Being a Malaysian company meant that multilingualism was a significant advantage. What’s unique about Telecontinent is that despite being a smaller player compared to competitors in the industry, the company has one of highest percentages of Mandarin-speaking personnel. With seven in every 10 of its staff being able to converse in Mandarin and other dialects, Telecontinent is strongly positioned to tap into the Chinese market. At present, the company is providing services not only to clients in Malaysia, but also managing contact centre projects for clients in Singapore, India and the United States.

In the age of digital revolution, Telecontinent no longer focuses solely on telephone communication. From a mere discipline of data entry and verbal ability, now you’re required to combine various skills and multiple channels to create a wholesome customer experience. It sees itself as an omni-channel provider – a channel that incorporates various technological developments, especially social media communication tools such as Facebook, Twitter and WhatsApp.


Achieving fulfilment

Customer management executive Low Kar Kee, who prefers to be known as “Gee”, received the Best Professional Agent for Contact Centre category award. At only 21 years of age, this young woman exemplifies the fulfilment, rewards and rapid progress that one can achieve through a job in this industry. Working as an agent at Telecontinent was the first full-time job Low had after STPM.

Low started as a temporary staff in Telecontinent, but in less than two years, made it to where she is today. According to Low, one of the main driving forces of her success was her desire to prove to her parents that she can earn just as much doing sales, than being a doctor or lawyer.

Her career progression also speaks volumes about the opportunities for self-development in the company. Telecontinent offers a wealth of career openings for passionate individuals.

Most newcomers typically begin as customer management executives. They may later transition to becoming senior executives or team leaders of specific branches such as training and quality assurance, or play support roles within HR and finance.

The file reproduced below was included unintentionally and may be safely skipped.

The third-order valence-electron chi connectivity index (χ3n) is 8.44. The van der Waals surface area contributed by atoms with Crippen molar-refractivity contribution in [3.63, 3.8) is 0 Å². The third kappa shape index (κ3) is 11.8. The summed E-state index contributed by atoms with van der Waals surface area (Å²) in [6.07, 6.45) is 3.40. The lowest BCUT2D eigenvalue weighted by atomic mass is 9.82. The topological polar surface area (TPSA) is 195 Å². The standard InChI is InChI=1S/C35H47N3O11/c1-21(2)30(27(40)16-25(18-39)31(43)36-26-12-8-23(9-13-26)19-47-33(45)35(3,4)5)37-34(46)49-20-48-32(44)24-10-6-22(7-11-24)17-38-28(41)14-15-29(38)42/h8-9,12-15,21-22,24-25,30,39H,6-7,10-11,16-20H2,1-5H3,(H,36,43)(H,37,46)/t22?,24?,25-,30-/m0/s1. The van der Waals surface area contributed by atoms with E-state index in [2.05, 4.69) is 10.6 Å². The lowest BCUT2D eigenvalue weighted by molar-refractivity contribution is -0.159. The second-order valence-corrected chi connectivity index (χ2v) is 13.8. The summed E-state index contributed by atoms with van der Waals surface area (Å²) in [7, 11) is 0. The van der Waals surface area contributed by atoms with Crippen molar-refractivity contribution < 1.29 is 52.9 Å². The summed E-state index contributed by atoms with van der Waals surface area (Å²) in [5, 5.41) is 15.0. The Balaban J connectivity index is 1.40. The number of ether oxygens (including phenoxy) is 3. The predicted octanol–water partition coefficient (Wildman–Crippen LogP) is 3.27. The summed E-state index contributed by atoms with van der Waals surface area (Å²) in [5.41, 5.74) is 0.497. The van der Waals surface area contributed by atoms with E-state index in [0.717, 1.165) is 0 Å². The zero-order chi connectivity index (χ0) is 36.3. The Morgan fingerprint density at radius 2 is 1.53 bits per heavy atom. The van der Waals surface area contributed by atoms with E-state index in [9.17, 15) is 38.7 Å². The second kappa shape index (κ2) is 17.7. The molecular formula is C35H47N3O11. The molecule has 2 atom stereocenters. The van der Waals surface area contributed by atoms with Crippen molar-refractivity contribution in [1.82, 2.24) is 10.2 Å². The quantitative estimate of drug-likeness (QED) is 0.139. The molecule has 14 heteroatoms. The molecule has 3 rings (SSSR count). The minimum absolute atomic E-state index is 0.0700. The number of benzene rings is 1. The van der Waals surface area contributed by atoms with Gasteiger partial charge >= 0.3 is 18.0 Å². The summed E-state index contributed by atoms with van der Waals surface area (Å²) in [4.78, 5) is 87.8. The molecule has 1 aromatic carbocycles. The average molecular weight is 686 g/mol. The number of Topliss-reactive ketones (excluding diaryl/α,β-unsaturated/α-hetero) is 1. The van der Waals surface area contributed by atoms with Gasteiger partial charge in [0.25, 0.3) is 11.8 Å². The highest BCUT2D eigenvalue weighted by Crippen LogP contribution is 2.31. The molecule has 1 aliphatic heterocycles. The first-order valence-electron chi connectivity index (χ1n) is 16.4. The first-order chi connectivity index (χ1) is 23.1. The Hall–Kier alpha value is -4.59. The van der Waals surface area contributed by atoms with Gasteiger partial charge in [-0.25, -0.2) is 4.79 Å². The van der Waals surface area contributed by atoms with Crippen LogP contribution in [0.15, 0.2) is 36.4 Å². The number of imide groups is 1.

Those who are capable of managerial roles can be promoted to even more challenging roles within four to five years.


Ingredients for success in the industry

When asked about the most sought-after traits for the industry, Low explained that agents have to be active and self-driven. She attributed her own success to these traits, as well as her dynamism and ability to cope with rapid change. Social skills are a definite must for a sales or contact centre job, which includes spoken communication and social media literacy. Apart from all of this, it is also crucial for employees to build critical thinking skills.

“The job requires a high level of strategic thinking. Agents are given challenging sales targets, which they must meet through careful and informed planning,” Low explains.

She stressed on the importance of having a positive mindset. A great agent must be able to neutralise negativity, as a bad mood can drastically influence your performance – a sentiment shared by Ong.

The selection process at Telecontinent employs assessments and simulations that test how candidates will react under stress.

“When you are put under pressure; that’s when we can see the real you,” he says.

Being a pragmatist, Ong exposes candidates to a Real Job Preview, where they are shown what the job really entails.

“We let you see the environment. Let you hear a real call. Let you be exposed to the environment that you will be spending most of your hours working on. People may get bored easily, and may not enjoy the job.”


Primed for staying power

As a leader, keeping the team morale high is a top priority.

“Leaders make or break the synergy of a team. . . The great challenge to leaders is to find a new story to inspire their teams every day,” said Ong.

And it would have to be great stories that give people a reason to wake up every morning and be excited for work. Telecontinent regularly organises games, outings, and various team building activities to keep people motivated.

Ong and Low are optimistic about the future, although they do not presume that the challenges ahead will be easy. Low aspires to be a trainer to help others achieve the same results as she did. Meanwhile, Ong attributes his recent “best account manager” title to the support and trust that Telecontinent receives from its clients. This motivates him to keep his company evolving with the times and continue delivering on their tagline promise: “bringing you further.”